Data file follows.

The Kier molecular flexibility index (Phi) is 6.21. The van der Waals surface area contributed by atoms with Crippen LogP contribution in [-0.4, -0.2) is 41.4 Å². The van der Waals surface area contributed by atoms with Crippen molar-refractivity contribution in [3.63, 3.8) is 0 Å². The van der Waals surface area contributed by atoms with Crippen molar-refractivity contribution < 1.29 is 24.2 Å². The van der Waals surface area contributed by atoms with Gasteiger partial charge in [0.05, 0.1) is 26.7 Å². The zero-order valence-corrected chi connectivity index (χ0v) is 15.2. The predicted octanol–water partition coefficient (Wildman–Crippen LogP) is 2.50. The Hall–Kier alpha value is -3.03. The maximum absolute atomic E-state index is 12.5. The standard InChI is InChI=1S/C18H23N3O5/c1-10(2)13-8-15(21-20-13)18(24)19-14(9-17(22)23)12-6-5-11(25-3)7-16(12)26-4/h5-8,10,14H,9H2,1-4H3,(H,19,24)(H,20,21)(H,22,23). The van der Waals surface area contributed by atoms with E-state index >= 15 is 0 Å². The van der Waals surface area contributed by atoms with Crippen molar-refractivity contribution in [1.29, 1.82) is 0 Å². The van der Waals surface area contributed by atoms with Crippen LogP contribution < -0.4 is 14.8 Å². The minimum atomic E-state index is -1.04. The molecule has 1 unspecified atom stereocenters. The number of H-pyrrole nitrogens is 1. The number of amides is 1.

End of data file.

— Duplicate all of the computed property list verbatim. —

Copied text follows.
The Kier molecular flexibility index (Phi) is 6.21. The van der Waals surface area contributed by atoms with Crippen LogP contribution in [-0.4, -0.2) is 41.4 Å². The van der Waals surface area contributed by atoms with Crippen molar-refractivity contribution in [3.63, 3.8) is 0 Å². The van der Waals surface area contributed by atoms with Crippen molar-refractivity contribution < 1.29 is 24.2 Å². The van der Waals surface area contributed by atoms with Gasteiger partial charge in [0.05, 0.1) is 26.7 Å². The zero-order valence-corrected chi connectivity index (χ0v) is 15.2. The predicted octanol–water partition coefficient (Wildman–Crippen LogP) is 2.50. The Hall–Kier alpha value is -3.03. The maximum absolute atomic E-state index is 12.5. The standard InChI is InChI=1S/C18H23N3O5/c1-10(2)13-8-15(21-20-13)18(24)19-14(9-17(22)23)12-6-5-11(25-3)7-16(12)26-4/h5-8,10,14H,9H2,1-4H3,(H,19,24)(H,20,21)(H,22,23). The van der Waals surface area contributed by atoms with E-state index >= 15 is 0 Å². The van der Waals surface area contributed by atoms with Crippen molar-refractivity contribution in [1.29, 1.82) is 0 Å². The van der Waals surface area contributed by atoms with Crippen LogP contribution < -0.4 is 14.8 Å². The minimum atomic E-state index is -1.04. The molecule has 1 unspecified atom stereocenters. The number of H-pyrrole nitrogens is 1. The number of amides is 1.